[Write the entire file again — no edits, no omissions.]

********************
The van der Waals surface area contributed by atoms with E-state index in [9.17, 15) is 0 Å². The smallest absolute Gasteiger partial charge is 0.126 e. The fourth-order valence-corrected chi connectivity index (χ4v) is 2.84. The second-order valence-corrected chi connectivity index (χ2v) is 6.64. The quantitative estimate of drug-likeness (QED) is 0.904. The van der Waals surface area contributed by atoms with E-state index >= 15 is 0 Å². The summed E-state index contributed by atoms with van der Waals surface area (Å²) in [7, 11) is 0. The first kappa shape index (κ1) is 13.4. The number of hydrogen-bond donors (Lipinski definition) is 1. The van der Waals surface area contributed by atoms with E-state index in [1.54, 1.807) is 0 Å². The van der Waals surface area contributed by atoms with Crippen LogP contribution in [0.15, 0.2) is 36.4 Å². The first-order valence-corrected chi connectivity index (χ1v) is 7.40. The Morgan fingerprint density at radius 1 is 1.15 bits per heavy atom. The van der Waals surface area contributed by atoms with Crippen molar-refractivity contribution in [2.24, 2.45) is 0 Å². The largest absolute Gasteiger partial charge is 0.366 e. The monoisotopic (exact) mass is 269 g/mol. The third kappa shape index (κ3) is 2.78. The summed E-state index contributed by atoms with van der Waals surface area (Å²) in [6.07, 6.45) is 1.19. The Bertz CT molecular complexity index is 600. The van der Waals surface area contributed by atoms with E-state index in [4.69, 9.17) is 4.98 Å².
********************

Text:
The van der Waals surface area contributed by atoms with E-state index in [9.17, 15) is 0 Å². The smallest absolute Gasteiger partial charge is 0.126 e. The fourth-order valence-corrected chi connectivity index (χ4v) is 2.84. The second-order valence-corrected chi connectivity index (χ2v) is 6.64. The quantitative estimate of drug-likeness (QED) is 0.904. The van der Waals surface area contributed by atoms with E-state index >= 15 is 0 Å². The summed E-state index contributed by atoms with van der Waals surface area (Å²) in [7, 11) is 0. The first kappa shape index (κ1) is 13.4. The number of hydrogen-bond donors (Lipinski definition) is 1. The van der Waals surface area contributed by atoms with E-state index in [1.54, 1.807) is 0 Å². The van der Waals surface area contributed by atoms with Crippen LogP contribution in [0.15, 0.2) is 36.4 Å². The first-order valence-corrected chi connectivity index (χ1v) is 7.40. The Morgan fingerprint density at radius 1 is 1.15 bits per heavy atom. The van der Waals surface area contributed by atoms with Crippen molar-refractivity contribution in [2.24, 2.45) is 0 Å². The largest absolute Gasteiger partial charge is 0.366 e. The monoisotopic (exact) mass is 269 g/mol. The third kappa shape index (κ3) is 2.78. The summed E-state index contributed by atoms with van der Waals surface area (Å²) in [6.07, 6.45) is 1.19. The Bertz CT molecular complexity index is 600. The van der Waals surface area contributed by atoms with E-state index in [4.69, 9.17) is 4.98 Å².